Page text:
Washington – As countries face increasing political pressure to regulate technology companies, Brazil is also examining its policies on tech regulation. During testimony before Brazil’s Congress on proposed antitrust regulation today, CCIA Vice President Krisztian Katona acknowledged this pressure to regulate digital services and cautioned Brazilian lawmakers to learn lessons from the experience of other jurisdictions – not to follow them.
Katona urged lawmakers to ensure that regulation addresses actual harm to competition rather than theoretical or speculative harm, or targets issues that have nothing to do with competition like online content.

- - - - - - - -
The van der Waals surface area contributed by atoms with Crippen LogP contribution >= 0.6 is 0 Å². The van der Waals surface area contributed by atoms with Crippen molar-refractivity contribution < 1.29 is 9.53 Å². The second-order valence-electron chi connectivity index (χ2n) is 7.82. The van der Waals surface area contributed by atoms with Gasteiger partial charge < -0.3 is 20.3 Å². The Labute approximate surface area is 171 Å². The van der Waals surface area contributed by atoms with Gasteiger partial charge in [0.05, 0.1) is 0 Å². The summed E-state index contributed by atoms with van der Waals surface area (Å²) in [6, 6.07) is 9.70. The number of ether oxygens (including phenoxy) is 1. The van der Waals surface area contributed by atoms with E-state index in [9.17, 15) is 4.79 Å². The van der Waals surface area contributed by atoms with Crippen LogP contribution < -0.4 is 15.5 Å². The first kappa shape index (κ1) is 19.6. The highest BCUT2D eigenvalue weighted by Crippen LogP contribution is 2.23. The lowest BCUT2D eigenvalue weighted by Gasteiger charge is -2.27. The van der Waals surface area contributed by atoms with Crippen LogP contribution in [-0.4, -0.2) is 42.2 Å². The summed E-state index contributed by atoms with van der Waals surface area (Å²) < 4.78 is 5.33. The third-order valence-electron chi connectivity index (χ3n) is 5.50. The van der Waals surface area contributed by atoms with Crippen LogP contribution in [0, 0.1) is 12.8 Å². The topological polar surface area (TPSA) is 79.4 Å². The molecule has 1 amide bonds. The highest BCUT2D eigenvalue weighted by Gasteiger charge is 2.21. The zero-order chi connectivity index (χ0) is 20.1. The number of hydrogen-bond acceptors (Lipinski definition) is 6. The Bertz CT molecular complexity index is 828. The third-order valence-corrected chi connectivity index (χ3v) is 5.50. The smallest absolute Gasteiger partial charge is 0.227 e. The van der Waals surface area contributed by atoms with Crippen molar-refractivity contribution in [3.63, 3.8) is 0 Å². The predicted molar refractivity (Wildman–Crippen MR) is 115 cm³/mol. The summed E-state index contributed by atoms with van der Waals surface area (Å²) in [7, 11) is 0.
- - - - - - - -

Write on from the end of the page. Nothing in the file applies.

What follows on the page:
The following can be attributed to CCIA Vice President of Global Competition and Regulatory Policy Krisztian Katona:
“Any country contemplating a digital regulation should keep in mind that there is a global competition for investment. Companies want to operate in jurisdictions and economies with transparent, predictable, and principle-based regulatory environments, without extreme regulatory obligations and excessive expenses to operate. This is particularly important for an emerging economy like Brazil as it attracts foreign investment and wants to support the global export competitiveness of Brazilian companies. To regulate competition, one must first attract it.”